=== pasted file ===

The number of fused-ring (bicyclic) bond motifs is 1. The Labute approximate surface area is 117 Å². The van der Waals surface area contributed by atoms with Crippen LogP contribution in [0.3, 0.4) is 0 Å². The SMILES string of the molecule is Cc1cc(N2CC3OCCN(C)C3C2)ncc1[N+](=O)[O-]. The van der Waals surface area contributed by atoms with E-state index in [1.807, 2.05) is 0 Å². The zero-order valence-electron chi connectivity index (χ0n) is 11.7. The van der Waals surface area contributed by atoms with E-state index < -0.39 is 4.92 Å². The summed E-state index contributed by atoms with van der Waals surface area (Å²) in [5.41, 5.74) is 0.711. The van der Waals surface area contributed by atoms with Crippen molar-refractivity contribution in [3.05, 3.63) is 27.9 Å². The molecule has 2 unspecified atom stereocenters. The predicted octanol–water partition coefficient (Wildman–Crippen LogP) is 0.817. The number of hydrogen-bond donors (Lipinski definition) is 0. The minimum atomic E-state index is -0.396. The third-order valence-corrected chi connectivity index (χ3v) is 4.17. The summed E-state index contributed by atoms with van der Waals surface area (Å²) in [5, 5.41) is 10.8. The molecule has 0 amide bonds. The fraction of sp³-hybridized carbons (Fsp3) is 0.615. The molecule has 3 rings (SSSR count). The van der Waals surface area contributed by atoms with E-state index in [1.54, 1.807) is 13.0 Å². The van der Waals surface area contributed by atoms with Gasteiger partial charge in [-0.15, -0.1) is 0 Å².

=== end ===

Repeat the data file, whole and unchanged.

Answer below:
The number of fused-ring (bicyclic) bond motifs is 1. The Labute approximate surface area is 117 Å². The van der Waals surface area contributed by atoms with Crippen LogP contribution in [0.3, 0.4) is 0 Å². The SMILES string of the molecule is Cc1cc(N2CC3OCCN(C)C3C2)ncc1[N+](=O)[O-]. The van der Waals surface area contributed by atoms with E-state index in [1.807, 2.05) is 0 Å². The zero-order valence-electron chi connectivity index (χ0n) is 11.7. The van der Waals surface area contributed by atoms with E-state index < -0.39 is 4.92 Å². The summed E-state index contributed by atoms with van der Waals surface area (Å²) in [5.41, 5.74) is 0.711. The van der Waals surface area contributed by atoms with Crippen molar-refractivity contribution in [3.05, 3.63) is 27.9 Å². The molecule has 2 unspecified atom stereocenters. The predicted octanol–water partition coefficient (Wildman–Crippen LogP) is 0.817. The number of hydrogen-bond donors (Lipinski definition) is 0. The minimum atomic E-state index is -0.396. The third-order valence-corrected chi connectivity index (χ3v) is 4.17. The summed E-state index contributed by atoms with van der Waals surface area (Å²) in [5, 5.41) is 10.8. The molecule has 0 amide bonds. The fraction of sp³-hybridized carbons (Fsp3) is 0.615. The molecule has 3 rings (SSSR count). The van der Waals surface area contributed by atoms with E-state index in [1.54, 1.807) is 13.0 Å². The van der Waals surface area contributed by atoms with Gasteiger partial charge in [-0.15, -0.1) is 0 Å².